Monkey on a typewriter has to agree with the NYT now and again.
Not that the NYT doesn’t pretty much state the bleeding obvious, but then, nobody else much in the professional world of book reviewing has done so, that I have noticed.
The bleeding obvious being that by the standards of now, this is a really badly written book. It is didactic, it moralises, it is teachy and preachy. Odd things happen – or don’t, in the story where the reader thinks something is going to be important and then it is just dropped. Most peculiarly the side theme of Brown vs The Education Board, which is not only historically inaccurate, as far as I can tell regarding the present status of the case, but simply stops for no reason whatsoever. There are other lesser examples: the academic who is one of the main storylines of the book might have a thing going with an ex-student, there’s stuff about her in class, then he starts seeing her outside uni, then nothing. The idea is simply completely abandoned with quite a lot of the book to go; and racial abuse starts on campus, the book makes a meal out of it for a brief period and then – it just stops. Again. Going back to more major issues, I’m not sure that it is satisfactory that Perlman includes a section on the end of Border’s life, but not his daughter’s. His daughter had been a major part of the story, I wanted proper closure.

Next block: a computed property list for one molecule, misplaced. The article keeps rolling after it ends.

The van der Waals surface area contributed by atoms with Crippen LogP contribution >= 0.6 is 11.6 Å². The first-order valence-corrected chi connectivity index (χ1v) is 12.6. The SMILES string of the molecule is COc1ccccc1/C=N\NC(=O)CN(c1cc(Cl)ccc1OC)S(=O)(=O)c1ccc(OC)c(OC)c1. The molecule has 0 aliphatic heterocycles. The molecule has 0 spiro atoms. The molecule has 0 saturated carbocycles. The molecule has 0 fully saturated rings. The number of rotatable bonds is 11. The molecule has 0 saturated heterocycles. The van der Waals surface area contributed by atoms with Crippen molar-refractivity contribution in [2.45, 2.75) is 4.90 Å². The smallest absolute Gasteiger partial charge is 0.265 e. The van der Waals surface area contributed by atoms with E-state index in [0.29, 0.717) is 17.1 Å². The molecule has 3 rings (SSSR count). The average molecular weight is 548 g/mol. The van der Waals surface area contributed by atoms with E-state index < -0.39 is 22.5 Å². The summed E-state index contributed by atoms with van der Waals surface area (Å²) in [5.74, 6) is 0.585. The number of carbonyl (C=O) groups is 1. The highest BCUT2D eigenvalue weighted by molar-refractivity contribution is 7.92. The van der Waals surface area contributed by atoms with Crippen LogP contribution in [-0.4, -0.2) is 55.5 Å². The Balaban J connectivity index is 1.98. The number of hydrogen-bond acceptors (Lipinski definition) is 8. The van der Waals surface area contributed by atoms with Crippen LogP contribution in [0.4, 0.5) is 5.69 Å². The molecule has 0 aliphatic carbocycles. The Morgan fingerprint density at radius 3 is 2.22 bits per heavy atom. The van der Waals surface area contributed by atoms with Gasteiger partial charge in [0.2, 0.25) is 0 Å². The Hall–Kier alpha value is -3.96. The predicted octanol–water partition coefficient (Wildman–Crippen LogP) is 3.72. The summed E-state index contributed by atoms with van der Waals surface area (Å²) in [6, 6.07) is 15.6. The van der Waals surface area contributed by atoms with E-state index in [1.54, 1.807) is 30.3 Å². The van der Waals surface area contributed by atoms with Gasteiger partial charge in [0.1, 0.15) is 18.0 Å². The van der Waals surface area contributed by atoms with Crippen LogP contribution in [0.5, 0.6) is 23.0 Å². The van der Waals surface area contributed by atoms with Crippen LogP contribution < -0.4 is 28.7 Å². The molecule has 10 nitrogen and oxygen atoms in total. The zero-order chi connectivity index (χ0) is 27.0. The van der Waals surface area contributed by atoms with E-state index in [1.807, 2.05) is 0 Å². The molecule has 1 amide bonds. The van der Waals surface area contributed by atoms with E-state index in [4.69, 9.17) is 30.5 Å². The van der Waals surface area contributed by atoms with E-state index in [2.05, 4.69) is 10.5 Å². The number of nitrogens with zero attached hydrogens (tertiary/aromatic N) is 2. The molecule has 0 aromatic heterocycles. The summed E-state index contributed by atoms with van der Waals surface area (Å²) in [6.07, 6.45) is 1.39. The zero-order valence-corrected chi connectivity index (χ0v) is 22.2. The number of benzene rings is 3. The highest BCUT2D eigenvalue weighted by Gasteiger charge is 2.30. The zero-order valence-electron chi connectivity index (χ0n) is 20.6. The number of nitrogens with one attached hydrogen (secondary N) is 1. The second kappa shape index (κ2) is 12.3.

One is reminded that this sort of novel sold spectacularly well in the late nineteenth and early twentieth centuries. At the time it was an eminently acceptable way to enter the literary canon. That, however, is the constantly fickle composition of fashion. Changing fads mean what is considered ‘good literature’ changes with it and subsequently there was a long period when it was completely unacceptable for literature to do these things. To contain messages, political and social lessons. Has that changed again? Is a literary work allowed to harass and hector the reader, imprinting correct ways to think as it tells its story?
When I read Perlman’s Seven Types of Ambiguity, I was not only prepared to overlook his sorties into the legal procedural, the English academic procedural and the mental illness/national health procedural, but I actually enjoyed them, nodding my head in agreement along the way. This time around I started to wonder. The book closes with the longest bibliography I’ve seen attached to a novel, but does that mean it should read like there’ll be that at the end?
Then, moving on from technical questions to practical ones, it made me feel ill the entire time I read it. Not to give anything away, but it deals with the Holocaust and the history of black rights in the US, the former sickeningly harrowing for every moment, the latter, not exactly a barrel of laughs either.
Yet the fact is, having expressed all these doubts, criticisms and objections, that I couldn’t put it down, read the entire too-wordy thing over a few days. I just don’t know. I’m giving it three stars. I have no idea what the right number is.